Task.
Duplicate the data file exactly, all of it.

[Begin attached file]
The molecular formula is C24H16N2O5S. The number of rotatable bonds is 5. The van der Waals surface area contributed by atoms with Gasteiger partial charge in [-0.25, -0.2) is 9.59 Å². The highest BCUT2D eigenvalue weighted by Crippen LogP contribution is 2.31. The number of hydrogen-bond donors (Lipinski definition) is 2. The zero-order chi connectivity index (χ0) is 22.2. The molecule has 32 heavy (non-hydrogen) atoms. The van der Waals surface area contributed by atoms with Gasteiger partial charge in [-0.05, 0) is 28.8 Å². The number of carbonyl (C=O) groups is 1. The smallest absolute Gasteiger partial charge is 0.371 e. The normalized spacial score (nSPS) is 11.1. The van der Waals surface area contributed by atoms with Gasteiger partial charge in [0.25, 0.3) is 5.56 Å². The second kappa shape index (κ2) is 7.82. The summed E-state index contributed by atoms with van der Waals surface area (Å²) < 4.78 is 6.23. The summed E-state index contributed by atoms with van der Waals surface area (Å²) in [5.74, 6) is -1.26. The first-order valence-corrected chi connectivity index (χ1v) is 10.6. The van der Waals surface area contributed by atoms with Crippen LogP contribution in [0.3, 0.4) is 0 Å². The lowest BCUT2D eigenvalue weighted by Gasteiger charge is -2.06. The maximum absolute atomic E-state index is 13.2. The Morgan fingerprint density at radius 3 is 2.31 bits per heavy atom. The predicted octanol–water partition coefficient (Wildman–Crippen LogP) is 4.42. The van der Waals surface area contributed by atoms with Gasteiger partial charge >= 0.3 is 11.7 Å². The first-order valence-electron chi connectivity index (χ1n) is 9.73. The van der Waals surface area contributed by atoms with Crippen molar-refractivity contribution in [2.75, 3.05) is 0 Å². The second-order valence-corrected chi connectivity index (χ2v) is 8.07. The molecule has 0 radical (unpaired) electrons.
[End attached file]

The molecular formula is C24H16N2O5S. The number of rotatable bonds is 5. The van der Waals surface area contributed by atoms with Gasteiger partial charge in [-0.25, -0.2) is 9.59 Å². The highest BCUT2D eigenvalue weighted by Crippen LogP contribution is 2.31. The number of hydrogen-bond donors (Lipinski definition) is 2. The zero-order chi connectivity index (χ0) is 22.2. The molecule has 32 heavy (non-hydrogen) atoms. The van der Waals surface area contributed by atoms with Gasteiger partial charge in [-0.05, 0) is 28.8 Å². The number of carbonyl (C=O) groups is 1. The smallest absolute Gasteiger partial charge is 0.371 e. The normalized spacial score (nSPS) is 11.1. The van der Waals surface area contributed by atoms with Gasteiger partial charge in [0.25, 0.3) is 5.56 Å². The second kappa shape index (κ2) is 7.82. The summed E-state index contributed by atoms with van der Waals surface area (Å²) < 4.78 is 6.23. The summed E-state index contributed by atoms with van der Waals surface area (Å²) in [5.74, 6) is -1.26. The first-order valence-corrected chi connectivity index (χ1v) is 10.6. The van der Waals surface area contributed by atoms with Crippen LogP contribution in [0.3, 0.4) is 0 Å². The lowest BCUT2D eigenvalue weighted by Gasteiger charge is -2.06. The maximum absolute atomic E-state index is 13.2. The Morgan fingerprint density at radius 3 is 2.31 bits per heavy atom. The predicted octanol–water partition coefficient (Wildman–Crippen LogP) is 4.42. The van der Waals surface area contributed by atoms with Gasteiger partial charge >= 0.3 is 11.7 Å². The first-order valence-electron chi connectivity index (χ1n) is 9.73. The van der Waals surface area contributed by atoms with Crippen molar-refractivity contribution in [2.75, 3.05) is 0 Å². The second-order valence-corrected chi connectivity index (χ2v) is 8.07. The molecule has 0 radical (unpaired) electrons.